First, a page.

Our findings of reduced alkaline phosphatase activity and osteocalcin expression in the absence of reduced cell viability suggested that enoxaparin and rivaroxaban treatment may negatively affect bone through a reduction in osteoblast function rather than a decrease in osteoblast proliferation. Therefore, to determine if rivaroxaban and enoxaparin influence osteoblast function through changes in osteoblast signalling, the expression of the transcription factor, Runx2, and the pro-osteogenic growth factor, BMP-2 were investigated. The exposure of human osteoblasts to enoxaparin and rivaroxaban resulted in a significant reduction of both Runx2 and BMP-2 expression in this study. Runx2 is the main transcription factor responsible for the development and maintenance of the osteoblast phenotype  and targeted disruption of this gene in mice leads to a complete lack of ossification . The expression and activation of the Runx2 transcription factor is regulated by a number of bone-derived growth factors, including BMP-2 . BMP2 has previously been shown to play a crucial role in bone formation and repair , and also in the regulation of osteoclastogenesis .
These findings suggest that enoxaparin and rivaroxaban may affect osteoblast function by reducing BMP-2 induced bone formation. Since the exposure of human osteoblasts to both drugs did not result in a cytotoxic affect in this study, a downregulation of BMP-2 signalling may explain the reduction in osteoblast functionality. Runx2 regulates the expression of several major extracellular matrix genes expressed by osteoblasts including alkaline phosphatase and osteocalcin [29, 30]. Thus, a reduction in BMP-2 and Runx2 signalling, could lead to a reduction in alkaline phosphatase activity and osteocalcin expression, and ultimately lead to an impairment of osteoblast function. Studies have demonstrated that heparin can inhibit BMP-2 osteogenic activity by binding to both the BMP-2 and BMP receptor, and this effect has been associated with reduced Runx2, osteocalcin and alkaline phosphatase expression . However, this type of BMP-2 mediated repression has not been reported in relation to enoxaparin or rivaroxaban.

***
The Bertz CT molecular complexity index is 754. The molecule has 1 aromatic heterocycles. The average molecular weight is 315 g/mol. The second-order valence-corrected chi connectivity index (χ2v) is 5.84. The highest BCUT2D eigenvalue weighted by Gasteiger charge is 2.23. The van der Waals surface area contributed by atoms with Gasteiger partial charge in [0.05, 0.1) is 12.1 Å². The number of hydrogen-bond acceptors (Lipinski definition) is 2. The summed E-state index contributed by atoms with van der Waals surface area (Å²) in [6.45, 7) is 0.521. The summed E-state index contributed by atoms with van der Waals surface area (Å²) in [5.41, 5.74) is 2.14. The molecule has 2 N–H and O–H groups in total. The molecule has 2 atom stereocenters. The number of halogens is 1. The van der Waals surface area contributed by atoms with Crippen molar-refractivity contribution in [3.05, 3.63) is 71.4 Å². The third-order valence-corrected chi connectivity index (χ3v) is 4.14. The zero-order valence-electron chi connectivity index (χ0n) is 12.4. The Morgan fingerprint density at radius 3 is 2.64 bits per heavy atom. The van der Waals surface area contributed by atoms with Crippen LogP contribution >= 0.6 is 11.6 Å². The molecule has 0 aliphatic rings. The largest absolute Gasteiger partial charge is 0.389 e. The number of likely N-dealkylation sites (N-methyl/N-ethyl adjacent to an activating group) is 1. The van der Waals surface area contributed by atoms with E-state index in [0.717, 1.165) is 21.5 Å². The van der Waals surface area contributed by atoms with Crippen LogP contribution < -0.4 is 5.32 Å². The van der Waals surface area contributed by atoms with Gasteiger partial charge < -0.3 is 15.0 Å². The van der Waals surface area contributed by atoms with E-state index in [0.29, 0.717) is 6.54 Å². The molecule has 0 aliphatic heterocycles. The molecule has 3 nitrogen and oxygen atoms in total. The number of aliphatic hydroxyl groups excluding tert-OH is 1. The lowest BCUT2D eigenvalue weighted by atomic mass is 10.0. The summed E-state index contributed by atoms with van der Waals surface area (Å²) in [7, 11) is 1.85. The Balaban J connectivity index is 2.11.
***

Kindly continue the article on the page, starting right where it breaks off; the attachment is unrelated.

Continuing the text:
Bone metabolism is a continuous remodelling process involving both bone formation by osteoblasts and bone resorption by osteoclasts. Heparin has been found to negatively affect bone formation by promoting the activation of osteoclasts and decreasing bone volume in rats, by inducing bone resorption in rat osteoclasts in vitro[32, 33] and enhancing osteoclastic bone resorption through an inhibition of osteoprotegerin activity . While the effect of enoxaparin and rivaroxaban on osteoclast function was not investigated as part of this study, our study confirmed that both thromboprophylactic agents negatively affect osteoblast function. Such findings indicate that long term therapy with enoxaparin or rivaroxaban could potentially translate into clinical effects on bone homeostasis.
In conclusion, rivaroxaban and enoxaparin treatment led to a reduction in alkaline phosphatase activity and a reduction in BMP-2, osteocalcin and Runx2 mRNA expression, indicating that treatment with both drugs leads to a general negative effect on osteoblast activity. Due to the increased duration of therapy (as compared to enoxaparin), rivaroxaban could potentially be more detrimental than enoxaparin in terms of its effects on osteoblast function. While the findings of this study indicate that rivaroxaban negatively affects osteoblast function, further clinical investigations are required to elucidate whether these effects of rivaroxaban therapy translate into demonstrable effects on bone homeostasis in vivo. Given that these agents are typically promoted for use following hip and knee arthroplasty, and that many modern hip and knee implants are 'uncemented' and depend on effective bone ingrowth for fixation, these findings are of potential clinical importance.
This study was partially supported by a research grant from the Orthopaedic Research and Innovation Foundation (ORIF), Dublin, Ireland.